Three autonomous threat groups—Silent Ransom Group, Quantum, and Roy/Zeon—have resorted to BazarCall phishing tactics as an initial attack vector to access targeted networks. All three groups were previously associated with the Conti ransomware gang.

BazarCall attack chain

The phishing campaign is unique and comprises the following steps:
  • The attack starts when a malicious email informs the recipient about an automatically renewed subscription for which they are allegedly paying. Additionally, a cancellation can be made by calling a specific number.
  • As soon as the recipient calls the number in the email, a person trained in social engineering will attempt to convince the victim to grant the scammer remote desktop control to cancel the subscription.
  • Upon taking control of a user's desktop, the threat actor stealthily begins infiltrating their network and establishing persistence to carry out follow-on activities, including data exfiltration.
  • By initiating a malware session, the adversary gains access to the victim's network as the first point of entry. This initial access is then used and exploited to target an organization’s data.
 
Callback phishing has the advantage of allowing threat actors to launch highly-targeted attacks due to its social engineering component. As defenders began to enforce effective mitigations due to the predictable attacks from the attackers, their profits began to fall.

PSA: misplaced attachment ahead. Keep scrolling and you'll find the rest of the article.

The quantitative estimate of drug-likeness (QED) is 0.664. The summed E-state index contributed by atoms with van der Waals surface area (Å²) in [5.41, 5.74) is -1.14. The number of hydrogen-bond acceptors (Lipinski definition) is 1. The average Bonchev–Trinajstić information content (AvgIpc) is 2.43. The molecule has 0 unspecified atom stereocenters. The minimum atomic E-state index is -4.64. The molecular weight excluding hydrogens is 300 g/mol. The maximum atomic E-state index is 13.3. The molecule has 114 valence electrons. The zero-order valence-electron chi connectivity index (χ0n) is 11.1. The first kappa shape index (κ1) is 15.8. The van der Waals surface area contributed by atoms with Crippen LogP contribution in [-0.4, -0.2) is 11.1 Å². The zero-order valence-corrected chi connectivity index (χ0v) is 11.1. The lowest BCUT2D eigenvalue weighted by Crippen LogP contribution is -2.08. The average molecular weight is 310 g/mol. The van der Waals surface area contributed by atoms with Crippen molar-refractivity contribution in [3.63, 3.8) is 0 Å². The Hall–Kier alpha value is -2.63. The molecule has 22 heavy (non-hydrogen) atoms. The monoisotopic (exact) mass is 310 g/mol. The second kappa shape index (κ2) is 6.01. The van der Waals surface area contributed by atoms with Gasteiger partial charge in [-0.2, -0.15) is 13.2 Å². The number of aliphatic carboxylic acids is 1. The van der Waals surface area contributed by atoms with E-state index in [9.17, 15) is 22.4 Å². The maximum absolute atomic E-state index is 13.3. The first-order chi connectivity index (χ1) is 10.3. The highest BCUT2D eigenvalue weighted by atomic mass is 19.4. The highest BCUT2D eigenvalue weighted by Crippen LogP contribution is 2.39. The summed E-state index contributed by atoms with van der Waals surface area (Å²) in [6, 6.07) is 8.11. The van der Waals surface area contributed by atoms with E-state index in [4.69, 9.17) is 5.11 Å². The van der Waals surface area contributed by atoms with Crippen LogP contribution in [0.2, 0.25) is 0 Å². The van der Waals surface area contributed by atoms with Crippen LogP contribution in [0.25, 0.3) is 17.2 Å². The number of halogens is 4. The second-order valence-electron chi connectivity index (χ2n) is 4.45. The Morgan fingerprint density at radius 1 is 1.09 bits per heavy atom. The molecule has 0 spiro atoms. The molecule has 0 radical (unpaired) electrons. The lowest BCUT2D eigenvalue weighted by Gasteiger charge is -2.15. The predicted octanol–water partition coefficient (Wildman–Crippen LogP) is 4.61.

Silent Ransom Group hits major firms

  • In March, the callback phishing experts split from the Conti group and created the Silent Ransom Group (SRG).
  • As Conti shut down in April, SRG targeted 94 organizations with the sole focus to steal data and extort the victims.
  • Popular figures were some of SRG's main targets and victims, including a multimillion-dollar technology and software corporation, a significant plumbing and HVAC supplier, a large IT solutions provider, a multinational weapons manufacturer, and an aerospace company.
  • The group concentrated significantly on healthcare-related businesses with annual revenues between $500,000 and $100 billion, with over 40% of them having revenues of $1 billion or more.

Quantum and Roy/Zeon

  • Tracked as Conti Team Two, who was the main Conti subdivision, rebranded as Quantum and launched its own version of callback phishing campaigns. 
  • On June 13, researchers uncovered a massive version of BazarCall in operation called Jörmungandr.
  • The actors developed the operation by hiring individuals specialized in spamming, OSINT, design, and call center operators.
  • Quantum ransomware operators are a group of highly-skilled hackers responsible for breaching the Costa Rica government in May.
  • The third version of the BazarCall group - Roy/Zeon was observed in mid-June and the group comprises the old members of Conti's Team One, which developed the Ryuk operation.

Conclusion

With the introduction of callback phishing in March, the current threat landscape has been entirely revolutionized, requiring attack methods to be reevaluated and updated. There is little doubt that threat actors will continue to conduct phishing operations in the near future as they have realized the potential of weaponized social engineering tactics.
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Cyware